As of March, 2015, Facebook became the equivalent of the world’s largest country with over 1.4 Billion monthly active users. Do they need missionaries there?
If it were a country, Facebook would be larger than either India (1.2 Billion) or China (1.35 Billion). Current published numbers are on newsroom.fb.com. The population of the USA is only 321 Million by comparison, so Facebook would be a country of over four-times that size. No, of course it’s not a real country. It’s not bound by borders, or politics, and you can’t send a church van full of supplies and workers there. It’s a digital country, and a place in need of digital missionaries.
Christian missionaries are called to every corner of the globe, and across a variety of languages. Their calling is to bring the gospel and represent Christ to their designated people groups. They do so strategically, and on purpose. They also have support in prayer, encouragement, and finances. The thing is, we are all missionaries to our communities. Whether they be at work, within our families, and among our friends, we have people in our lives who need Jesus.
Digital missionaries operate much the same way we do in our every day face to face lives. We show people in our lives who we are, and who Jesus is. When we represent Christ well, people are drawn to that, and opportunities present themselves. Missionaries in the field are likewise most effective when they learn the local language, and live with the people they’re trying to reach.
A History of Violence
We know from history that the Conquistadors and the Spanish Inquisition didn’t work. Shoving the gospel down people’s throats doesn’t work for us, any better than their methods did for them. You may think that you’re not applying violent means to share the gospel. You may be right. More likely, you may not realize the impact of the words you post, your likes, comments, and shares.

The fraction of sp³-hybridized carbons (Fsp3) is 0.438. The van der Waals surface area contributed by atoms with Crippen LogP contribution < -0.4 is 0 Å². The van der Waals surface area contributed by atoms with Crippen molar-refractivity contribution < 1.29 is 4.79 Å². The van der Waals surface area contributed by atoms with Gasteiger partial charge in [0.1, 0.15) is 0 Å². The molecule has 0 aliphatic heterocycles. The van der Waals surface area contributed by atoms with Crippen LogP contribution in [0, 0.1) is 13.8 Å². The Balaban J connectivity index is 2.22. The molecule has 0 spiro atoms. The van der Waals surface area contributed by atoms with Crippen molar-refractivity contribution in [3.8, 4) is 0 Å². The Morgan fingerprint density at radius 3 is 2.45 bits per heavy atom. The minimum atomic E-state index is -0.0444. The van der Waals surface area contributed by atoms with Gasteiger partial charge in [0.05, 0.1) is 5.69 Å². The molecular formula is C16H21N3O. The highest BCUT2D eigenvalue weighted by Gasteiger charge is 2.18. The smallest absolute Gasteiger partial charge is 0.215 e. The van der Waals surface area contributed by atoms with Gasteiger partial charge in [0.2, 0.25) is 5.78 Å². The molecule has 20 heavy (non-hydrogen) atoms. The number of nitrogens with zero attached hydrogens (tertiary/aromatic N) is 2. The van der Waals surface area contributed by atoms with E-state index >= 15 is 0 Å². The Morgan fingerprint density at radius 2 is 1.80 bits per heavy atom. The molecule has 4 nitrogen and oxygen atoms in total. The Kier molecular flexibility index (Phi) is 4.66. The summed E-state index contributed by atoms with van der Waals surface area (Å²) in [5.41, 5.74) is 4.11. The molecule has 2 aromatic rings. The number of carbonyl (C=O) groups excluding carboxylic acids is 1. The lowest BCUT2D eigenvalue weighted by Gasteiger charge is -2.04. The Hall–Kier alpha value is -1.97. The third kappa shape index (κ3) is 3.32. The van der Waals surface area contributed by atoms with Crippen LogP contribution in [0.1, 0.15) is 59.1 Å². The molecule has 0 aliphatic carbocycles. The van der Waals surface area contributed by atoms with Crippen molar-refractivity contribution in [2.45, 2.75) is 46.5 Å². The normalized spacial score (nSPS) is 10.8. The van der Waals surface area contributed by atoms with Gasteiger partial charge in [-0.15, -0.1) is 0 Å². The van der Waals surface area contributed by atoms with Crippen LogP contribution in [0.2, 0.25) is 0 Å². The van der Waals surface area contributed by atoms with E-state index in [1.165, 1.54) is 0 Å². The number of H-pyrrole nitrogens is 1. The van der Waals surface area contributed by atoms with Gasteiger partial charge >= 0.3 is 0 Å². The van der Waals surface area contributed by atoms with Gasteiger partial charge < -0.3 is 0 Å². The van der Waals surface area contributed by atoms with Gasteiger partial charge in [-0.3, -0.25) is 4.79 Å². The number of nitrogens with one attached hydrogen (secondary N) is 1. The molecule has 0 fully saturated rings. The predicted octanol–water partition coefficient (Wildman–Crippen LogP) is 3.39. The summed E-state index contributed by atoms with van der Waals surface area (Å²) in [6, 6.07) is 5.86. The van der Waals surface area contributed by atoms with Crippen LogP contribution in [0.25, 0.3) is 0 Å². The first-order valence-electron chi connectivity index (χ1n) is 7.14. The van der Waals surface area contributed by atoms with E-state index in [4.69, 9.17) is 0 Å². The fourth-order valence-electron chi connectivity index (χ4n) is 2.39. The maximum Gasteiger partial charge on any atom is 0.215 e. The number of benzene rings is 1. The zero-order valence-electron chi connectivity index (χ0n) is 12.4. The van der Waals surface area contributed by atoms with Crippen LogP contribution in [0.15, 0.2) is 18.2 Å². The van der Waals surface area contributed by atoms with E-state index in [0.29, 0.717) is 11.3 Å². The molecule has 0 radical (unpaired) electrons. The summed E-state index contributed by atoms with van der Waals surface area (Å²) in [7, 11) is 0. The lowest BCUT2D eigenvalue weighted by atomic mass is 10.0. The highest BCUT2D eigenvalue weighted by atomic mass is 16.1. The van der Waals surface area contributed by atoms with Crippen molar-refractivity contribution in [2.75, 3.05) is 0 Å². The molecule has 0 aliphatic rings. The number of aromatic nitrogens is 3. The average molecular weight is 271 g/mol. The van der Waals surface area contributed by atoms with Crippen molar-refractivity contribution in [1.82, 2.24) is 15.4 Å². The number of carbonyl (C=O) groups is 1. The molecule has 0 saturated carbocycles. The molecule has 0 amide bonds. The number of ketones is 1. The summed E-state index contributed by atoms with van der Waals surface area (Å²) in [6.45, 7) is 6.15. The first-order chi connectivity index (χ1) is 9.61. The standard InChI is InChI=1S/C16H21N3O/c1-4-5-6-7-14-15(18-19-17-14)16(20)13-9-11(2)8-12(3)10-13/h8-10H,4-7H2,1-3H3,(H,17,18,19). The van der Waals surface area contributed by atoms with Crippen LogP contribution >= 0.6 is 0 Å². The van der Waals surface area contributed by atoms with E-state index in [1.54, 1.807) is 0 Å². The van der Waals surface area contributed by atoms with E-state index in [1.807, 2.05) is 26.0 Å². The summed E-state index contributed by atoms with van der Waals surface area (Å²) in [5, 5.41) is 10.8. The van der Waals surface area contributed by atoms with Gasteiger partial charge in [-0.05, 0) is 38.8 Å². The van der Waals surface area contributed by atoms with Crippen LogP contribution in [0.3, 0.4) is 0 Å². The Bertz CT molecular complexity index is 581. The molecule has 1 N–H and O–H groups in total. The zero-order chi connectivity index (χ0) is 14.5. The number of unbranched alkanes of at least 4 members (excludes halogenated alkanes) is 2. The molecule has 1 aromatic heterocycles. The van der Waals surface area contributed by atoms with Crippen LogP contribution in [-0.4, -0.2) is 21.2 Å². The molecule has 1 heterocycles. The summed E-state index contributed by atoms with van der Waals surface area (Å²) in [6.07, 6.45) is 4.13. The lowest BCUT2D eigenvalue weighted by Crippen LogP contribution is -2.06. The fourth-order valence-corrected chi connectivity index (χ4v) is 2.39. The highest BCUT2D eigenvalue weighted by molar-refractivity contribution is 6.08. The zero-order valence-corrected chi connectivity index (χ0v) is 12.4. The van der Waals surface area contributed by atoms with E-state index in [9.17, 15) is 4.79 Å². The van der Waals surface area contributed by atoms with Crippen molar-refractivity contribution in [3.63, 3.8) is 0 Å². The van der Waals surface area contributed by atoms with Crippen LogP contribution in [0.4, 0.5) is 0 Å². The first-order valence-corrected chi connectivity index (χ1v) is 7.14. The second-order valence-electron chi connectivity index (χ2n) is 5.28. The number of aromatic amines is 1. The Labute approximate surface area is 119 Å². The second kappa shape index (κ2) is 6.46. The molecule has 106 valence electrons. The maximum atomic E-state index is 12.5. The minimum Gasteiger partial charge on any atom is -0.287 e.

Christians often speak in a foreign tongue; sprinkling our conversations with strange terms like blessing and fellowship. We are inauthentic when we behave differently, in and out of our Christian bubbles. We choose lousy battles; like politics, worship styles, and Bible versions. Our love doesn’t look like love when we try to correct people’s behaviors, instead of building friendships.
Your Favorite Flavor
When you’re online, and giving people the opportunity to interact with you, are you representing Christ, or are you representing Christianity? That may seem like the same thing, but it’s not. Christianity comes in more flavors than they have at Baskin Robbins. If you’re trying to get your particular brand of religion across, you’re going to be as effective as trying to preach politics, or argue over your favorite ice cream.
Missionaries in foreign countries, or the digital spaces, do the most good when they make friends first. When we are vulnerable, and invite people into our lives, we show that we have nothing to hide. When our priority is caring for someone, rather than trying to recite and explain the four spiritual laws, we show that we are loving people. That’s how we show people Christ in person, or online.
You might also like: As You Go